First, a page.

However, under the new statute, would the existence of these non-economic factors alone be a sufficient basis to terminate alimony, even if it was conceded there was no economic benefit to the supported spouse as a result of the new relationship? If so, does that not codify the terms of the type of agreement addressed in Konzelman, supra? How many factors must be met before a court has a sufficient basis to terminate alimony, and which are the most important to establish ? Also unknown is whether the statute modifies the burden of proof standard established in Ozolins, supra. Finally, the statute appears to identify only two consequences to cohabitation—termination or suspension of alimony—instead of the fact-sensitive analysis set forth in the prior case law, in which alimony may be modified or terminated depending upon the degree of the economic support provided by or to the cohabitant.
The language of the statute appears to place on its head the careful development of case law over the years, emphasizing the preeminent importance of the financial import of the new relationship over conduct. To date, no decision, reported or unreported, has analyzed the statute.
A case pending in the Morris County Superior Court, Kloehn v. Kloehn, has engendered interest, as it may be the first cohabitation case to be decided under the statute. In that case, the husband pay or has argued that he is entitled to terminate alimony to his ex-wife because she has a boyfriend, harkening back to the arguments made 40 years ago, in the very first cohabitation cases.42
Even more recent was the Supreme Court decision of Quinn v. Quinn, which held that a trial court may not fashion its own remedy of suspension of alimony upon a finding of cohabitation, when a settlement agreement provided that alimony shall terminate upon cohabitation—even if the cohabitation relationship subsequently ended.43 However, this case did not involve an application or interpretation of the revised alimony statute. How the terms of this statute will be applied, and the impact it will have on legal practice, remains to be seen.
Cassie Murphy is an attorney at the Law Offices of Paone, Zaleski, Brown & Murray, with offices in Red Bank and Woodbridge.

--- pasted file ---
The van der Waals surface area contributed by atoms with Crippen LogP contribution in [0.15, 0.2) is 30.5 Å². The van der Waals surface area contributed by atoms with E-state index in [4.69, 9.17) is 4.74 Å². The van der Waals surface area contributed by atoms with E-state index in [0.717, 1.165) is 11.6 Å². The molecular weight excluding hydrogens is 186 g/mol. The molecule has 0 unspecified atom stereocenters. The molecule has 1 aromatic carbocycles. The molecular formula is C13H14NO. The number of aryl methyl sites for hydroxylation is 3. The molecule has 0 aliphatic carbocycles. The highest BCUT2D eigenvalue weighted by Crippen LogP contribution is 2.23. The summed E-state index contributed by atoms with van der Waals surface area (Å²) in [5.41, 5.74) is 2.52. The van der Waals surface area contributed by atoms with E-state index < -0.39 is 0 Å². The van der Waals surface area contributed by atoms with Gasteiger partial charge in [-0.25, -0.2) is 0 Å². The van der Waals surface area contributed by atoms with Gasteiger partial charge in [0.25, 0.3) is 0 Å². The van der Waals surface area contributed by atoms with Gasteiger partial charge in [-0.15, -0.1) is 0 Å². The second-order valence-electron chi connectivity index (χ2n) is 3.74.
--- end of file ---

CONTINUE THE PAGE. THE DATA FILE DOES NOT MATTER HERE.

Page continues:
. N.J.S.A. 2A:34-23(n).
2. See, e.g.Edelman v. Edelman, 124 N.J. Super. 198 (Ch. Div. 1973); Grossman v. Grossman, 128 N.J. Super. 193 (Ch. Div. 1974); Garlinger v. Garlinger, 137 N.J. Super. 56 (App. Div. 1975); Wertlake v. Wertlake, 137 N.J. Super. 476 (App. Div. 1975); Eames v. Eames, 153 N.J. Super. 99 (Ch. Div. 1976).
3. See, e.g.Grossman, supra note 2, at 195 (citing Suozzo v. Suozzo, 16 N.J. Misc. 475 (Ch. Div. 1938)).
4. Garlinger, supra note 2, at 62 (citingSuozzo, supra note 3, at 478).
5. Edelman, supra note 2, at 200.
7. Grossman v. Grossman, 128 N.J. Super. 193 (Ch. Div. 1974).
8. Id. at 195.
9. Id. at 194.
0. Id. at 195-96 (citing Suozzo v. Suozzo, 16 N.J. Misc. 475 (Ch. Div. 1938)).
1. Id. at 196.
2. Id. at 196-97.
3. Id. at 197.
4. Garlinger v. Garlinger, 137 N.J. Super. 56 (App. Div. 1975).
5. Garlinger v. Garlinger, 129 N.J. Super. 37, 40 (Ch. Div. 1974).
6. Garlinger, supra note 14, at 64.
7. Id. at 61-62.
8. Wertlake v. Wertlake, 137 N.J. Super. 476 (App. Div. 1975); Eames v. Eames, 153 N.J. Super. 99 (Ch. Div. 1976).
9. Wertlake, supra note 18, at 486-87.
20. Eames, supra note 18, at 107.
21. 92 N.J. 149 (1983).
22. Id. at 150.
24. Id. at 151.
25. Id. at 154.
26. Id. at 150, 153-54.
27. Id. at 155 (citing State v. Baker, 81 N.J. 99, 108 (1979)).
28. Frantz v. Frantz, 256 N.J. Super. 90, 92-93 (Ch. Div. 1992).
29. Ozolins v. Ozolins, 308 N.J. Super. 243, 245 (App. Div. 1998).
30. Boardman v. Boardman, 314 N.J. Super. 340, 347 (App. Div. 1998).
31. 335 N.J. Super. 638 (Ch. Div. 2000).
32. Id. at 641-42.
33. Id. at 646.
34. Konzelman v. Konzelman, 158 N.J. 185, 191, 196 (1999). More specifically, the Supreme Court held:
Where the court considers a motion for reduction of alimony based on a change of circumstances, the dependent spouse’s finances and economic resources are ordinarily the court’s only consideration. Nevertheless, a specific consensual agreement between the parties to terminate or reduce alimony based on a predetermined change of circumstances does not require an inquiry into the financial circumstances or economic status of the dependent spouse so long as the provision itself is fair. Thus, where the parties have agreed that cohabitation will constitute a material changed circumstance, and that agreement has been judged fair and equitable, the court should defer to the arrangements undertaken by the parties. In that situation where the dependent spouse has entered into a new marriage-like relationship, the court need not delve into the economic needs of the dependent former spouse.
Id. at 197 (internal citations omitted).
35. Id. at 196.
36. Id. at 202.
38. 430 N.J. Super. 552 (App. Div. 2013).
39. Id. at 576-77.
40. Id. at 581.
41. Id. at 582.
42. Ben Horowitz, “When can ex-husband cut off alimony to former wife who has boyfriend?”, nj.com, Jan. 27, 2016, http://www.nj.com/morris/index.ssf/2016/01/ex-husband_seeks_to_terminate_alimony_to_ex-wife_w.html.
43. Quinn v. Quinn, ___ N.J. ___ (2016). Notable is Justice Albin’s dissent, which states,
An ex-husband should not be empowered through a property settlement agreement to threaten his ex-wife with the termination of her alimony if she cohabits with another person, when the living arrangement does not change her financial circumstances. Anti-cohabitation clauses unrelated to the economic standing of an ex-spouse should be contrary to public policy because they serve no purpose other than as instruments of oppression.
Id. at 30 (Albin, J., dissenting).